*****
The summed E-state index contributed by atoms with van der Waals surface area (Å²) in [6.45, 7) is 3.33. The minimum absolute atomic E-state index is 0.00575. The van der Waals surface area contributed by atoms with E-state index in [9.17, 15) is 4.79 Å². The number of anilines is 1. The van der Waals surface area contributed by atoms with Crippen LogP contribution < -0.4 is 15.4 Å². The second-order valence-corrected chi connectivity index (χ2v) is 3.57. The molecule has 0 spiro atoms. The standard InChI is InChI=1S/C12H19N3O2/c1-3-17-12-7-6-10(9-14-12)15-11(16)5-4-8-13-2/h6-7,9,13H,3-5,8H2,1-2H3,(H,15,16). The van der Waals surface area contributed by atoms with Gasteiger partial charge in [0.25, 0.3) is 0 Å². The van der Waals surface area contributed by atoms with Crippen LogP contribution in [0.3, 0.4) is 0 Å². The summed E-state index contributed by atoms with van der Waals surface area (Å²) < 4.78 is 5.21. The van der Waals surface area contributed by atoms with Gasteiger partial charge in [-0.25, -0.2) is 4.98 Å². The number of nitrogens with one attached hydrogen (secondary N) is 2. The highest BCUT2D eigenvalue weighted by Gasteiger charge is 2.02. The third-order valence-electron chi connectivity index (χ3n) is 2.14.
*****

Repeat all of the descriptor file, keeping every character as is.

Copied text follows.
The summed E-state index contributed by atoms with van der Waals surface area (Å²) in [6.45, 7) is 3.33. The minimum absolute atomic E-state index is 0.00575. The van der Waals surface area contributed by atoms with E-state index in [9.17, 15) is 4.79 Å². The number of anilines is 1. The van der Waals surface area contributed by atoms with Crippen LogP contribution < -0.4 is 15.4 Å². The second-order valence-corrected chi connectivity index (χ2v) is 3.57. The molecule has 0 spiro atoms. The standard InChI is InChI=1S/C12H19N3O2/c1-3-17-12-7-6-10(9-14-12)15-11(16)5-4-8-13-2/h6-7,9,13H,3-5,8H2,1-2H3,(H,15,16). The van der Waals surface area contributed by atoms with Gasteiger partial charge in [0.25, 0.3) is 0 Å². The van der Waals surface area contributed by atoms with Crippen LogP contribution in [0.3, 0.4) is 0 Å². The summed E-state index contributed by atoms with van der Waals surface area (Å²) < 4.78 is 5.21. The van der Waals surface area contributed by atoms with Gasteiger partial charge in [-0.25, -0.2) is 4.98 Å². The number of nitrogens with one attached hydrogen (secondary N) is 2. The highest BCUT2D eigenvalue weighted by Gasteiger charge is 2.02. The third-order valence-electron chi connectivity index (χ3n) is 2.14.